Lacombe County promoting crime prevention measures

County pushing Crime Prevention Through Environmental Design principles

Lacombe County is leading an effort to make its residents less tempting targets to criminals.

Earlier this month, the county released its Guide to Crime Prevention Through Environmental Design (CPTED). The principle behind CPTED is to use environmental design to deter criminals while at the same time making people feel safer.

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Being vigilant

Farmers feel unsafe

CPTED can involve changes as simple as ensuring business windows are kept clear of stacked boxes and advertising or using fences or well-tended landscaping to send the message that the business is being watched over by someone.

Other measures include improving security by ensuring doors and windows are locked properly and blind spots, where someone could sneak in without being seen, are eliminated.

As well, a number of county staff have been trained as certified CPTED inspectors.

“Our trained staff are ready to come out to assess a property for simple adjustments like landscaping, fencing or lighting,” said Mark Sproule, the county’s senior community peace officer.

Developers will be encouraged to use CPTED design principles in their projects, said Dale Freitag, the county’s manager of planning services.

“Homes, businesses and recreational areas should provide safe and secure environments, and applying CPTED principles to developments can make a tremendous difference and allows for a proactive approach to reducing crime,” he said.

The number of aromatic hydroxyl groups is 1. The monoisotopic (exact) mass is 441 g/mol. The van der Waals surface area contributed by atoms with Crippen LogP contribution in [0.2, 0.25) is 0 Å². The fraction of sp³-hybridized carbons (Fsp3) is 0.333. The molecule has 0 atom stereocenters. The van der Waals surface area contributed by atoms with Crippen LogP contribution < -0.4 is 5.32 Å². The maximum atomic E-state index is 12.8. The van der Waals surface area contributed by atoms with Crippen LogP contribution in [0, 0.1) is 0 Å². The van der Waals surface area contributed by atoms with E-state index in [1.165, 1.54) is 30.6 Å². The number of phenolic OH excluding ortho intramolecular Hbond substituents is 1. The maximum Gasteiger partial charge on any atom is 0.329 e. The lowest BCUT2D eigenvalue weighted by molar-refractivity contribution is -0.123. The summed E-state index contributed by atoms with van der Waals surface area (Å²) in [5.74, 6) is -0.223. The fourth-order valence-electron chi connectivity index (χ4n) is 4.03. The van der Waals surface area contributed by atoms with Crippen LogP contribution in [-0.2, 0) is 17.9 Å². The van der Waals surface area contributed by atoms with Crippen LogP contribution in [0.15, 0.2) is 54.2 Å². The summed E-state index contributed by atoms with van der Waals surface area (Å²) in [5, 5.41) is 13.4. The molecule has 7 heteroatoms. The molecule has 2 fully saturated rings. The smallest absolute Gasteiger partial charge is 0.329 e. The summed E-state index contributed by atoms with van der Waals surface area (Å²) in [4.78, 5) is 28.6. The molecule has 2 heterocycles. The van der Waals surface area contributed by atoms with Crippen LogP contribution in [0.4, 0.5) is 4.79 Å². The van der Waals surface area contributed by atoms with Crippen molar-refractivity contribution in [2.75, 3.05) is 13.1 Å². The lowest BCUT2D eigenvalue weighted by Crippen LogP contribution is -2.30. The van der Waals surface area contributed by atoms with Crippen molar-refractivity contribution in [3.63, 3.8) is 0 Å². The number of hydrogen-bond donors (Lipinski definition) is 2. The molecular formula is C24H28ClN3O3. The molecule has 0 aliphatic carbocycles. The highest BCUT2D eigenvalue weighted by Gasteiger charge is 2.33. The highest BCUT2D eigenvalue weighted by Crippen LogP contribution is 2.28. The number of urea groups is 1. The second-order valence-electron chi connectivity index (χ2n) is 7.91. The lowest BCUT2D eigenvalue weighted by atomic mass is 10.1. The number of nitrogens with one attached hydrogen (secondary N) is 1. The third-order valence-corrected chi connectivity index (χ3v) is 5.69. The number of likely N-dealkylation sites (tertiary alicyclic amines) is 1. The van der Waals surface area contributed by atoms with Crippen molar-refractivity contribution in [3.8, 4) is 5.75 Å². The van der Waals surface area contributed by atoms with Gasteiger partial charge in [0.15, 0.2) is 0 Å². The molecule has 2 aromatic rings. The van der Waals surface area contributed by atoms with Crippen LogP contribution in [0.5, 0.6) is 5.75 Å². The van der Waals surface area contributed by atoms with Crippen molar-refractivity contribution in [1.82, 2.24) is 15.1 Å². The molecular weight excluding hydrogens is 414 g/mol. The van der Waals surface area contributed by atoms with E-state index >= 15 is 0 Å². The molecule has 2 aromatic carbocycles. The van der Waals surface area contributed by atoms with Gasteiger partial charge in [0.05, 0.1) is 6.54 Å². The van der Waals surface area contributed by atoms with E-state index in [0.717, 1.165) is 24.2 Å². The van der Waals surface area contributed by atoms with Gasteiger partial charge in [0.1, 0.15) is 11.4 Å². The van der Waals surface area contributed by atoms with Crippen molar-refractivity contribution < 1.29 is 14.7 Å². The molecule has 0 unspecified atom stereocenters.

Rural crime has been a hot issue in Central Alberta’s rural municipalities. It has been the topic of a number of recent meetings with crime prevention groups and town hall meetings.

Lacombe County has joined forces with Red Deer County to pay for a pair of RCMP investigators who will specifically focus on rural crime and sharing information with other detachments.

A three-year agreement worth $462,000 was appproved by Lacombe County last spring. Red Deer County made a similar commitment to spend up to $115,000 per year for an RCMP general investigative services officer.

The first position is expected to be filled in April, with the second officer showing up by July.



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